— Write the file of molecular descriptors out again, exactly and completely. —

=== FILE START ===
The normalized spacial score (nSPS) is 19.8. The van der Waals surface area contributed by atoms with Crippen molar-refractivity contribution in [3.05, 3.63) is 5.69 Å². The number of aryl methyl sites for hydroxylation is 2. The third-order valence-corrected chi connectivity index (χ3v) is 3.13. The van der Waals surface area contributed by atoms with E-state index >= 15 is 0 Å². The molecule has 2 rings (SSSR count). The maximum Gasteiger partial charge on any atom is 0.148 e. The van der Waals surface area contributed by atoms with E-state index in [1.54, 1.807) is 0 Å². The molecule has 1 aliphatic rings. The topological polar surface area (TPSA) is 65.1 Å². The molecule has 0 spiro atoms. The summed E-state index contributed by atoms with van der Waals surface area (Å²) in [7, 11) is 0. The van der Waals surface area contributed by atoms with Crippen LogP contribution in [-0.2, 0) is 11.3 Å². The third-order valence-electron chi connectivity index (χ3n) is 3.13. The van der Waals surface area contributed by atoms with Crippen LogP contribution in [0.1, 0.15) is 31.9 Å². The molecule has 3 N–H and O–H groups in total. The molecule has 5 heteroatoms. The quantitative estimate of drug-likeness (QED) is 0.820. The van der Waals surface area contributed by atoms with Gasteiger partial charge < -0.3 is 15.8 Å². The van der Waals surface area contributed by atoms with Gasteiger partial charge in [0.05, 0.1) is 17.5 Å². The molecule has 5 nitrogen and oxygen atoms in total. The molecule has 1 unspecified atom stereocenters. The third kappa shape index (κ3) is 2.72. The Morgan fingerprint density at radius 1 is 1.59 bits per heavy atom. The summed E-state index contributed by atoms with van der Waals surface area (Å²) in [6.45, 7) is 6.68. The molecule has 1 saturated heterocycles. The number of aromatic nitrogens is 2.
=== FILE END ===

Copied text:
The normalized spacial score (nSPS) is 19.8. The van der Waals surface area contributed by atoms with Crippen molar-refractivity contribution in [3.05, 3.63) is 5.69 Å². The number of aryl methyl sites for hydroxylation is 2. The third-order valence-corrected chi connectivity index (χ3v) is 3.13. The van der Waals surface area contributed by atoms with E-state index >= 15 is 0 Å². The molecule has 2 rings (SSSR count). The maximum Gasteiger partial charge on any atom is 0.148 e. The van der Waals surface area contributed by atoms with E-state index in [1.54, 1.807) is 0 Å². The molecule has 1 aliphatic rings. The topological polar surface area (TPSA) is 65.1 Å². The molecule has 0 spiro atoms. The summed E-state index contributed by atoms with van der Waals surface area (Å²) in [7, 11) is 0. The van der Waals surface area contributed by atoms with Crippen LogP contribution in [-0.2, 0) is 11.3 Å². The third-order valence-electron chi connectivity index (χ3n) is 3.13. The van der Waals surface area contributed by atoms with Crippen LogP contribution in [0.1, 0.15) is 31.9 Å². The molecule has 3 N–H and O–H groups in total. The molecule has 5 heteroatoms. The quantitative estimate of drug-likeness (QED) is 0.820. The van der Waals surface area contributed by atoms with Gasteiger partial charge < -0.3 is 15.8 Å². The van der Waals surface area contributed by atoms with Gasteiger partial charge in [0.05, 0.1) is 17.5 Å². The molecule has 5 nitrogen and oxygen atoms in total. The molecule has 1 unspecified atom stereocenters. The third kappa shape index (κ3) is 2.72. The Morgan fingerprint density at radius 1 is 1.59 bits per heavy atom. The summed E-state index contributed by atoms with van der Waals surface area (Å²) in [6.45, 7) is 6.68. The molecule has 1 saturated heterocycles. The number of aromatic nitrogens is 2.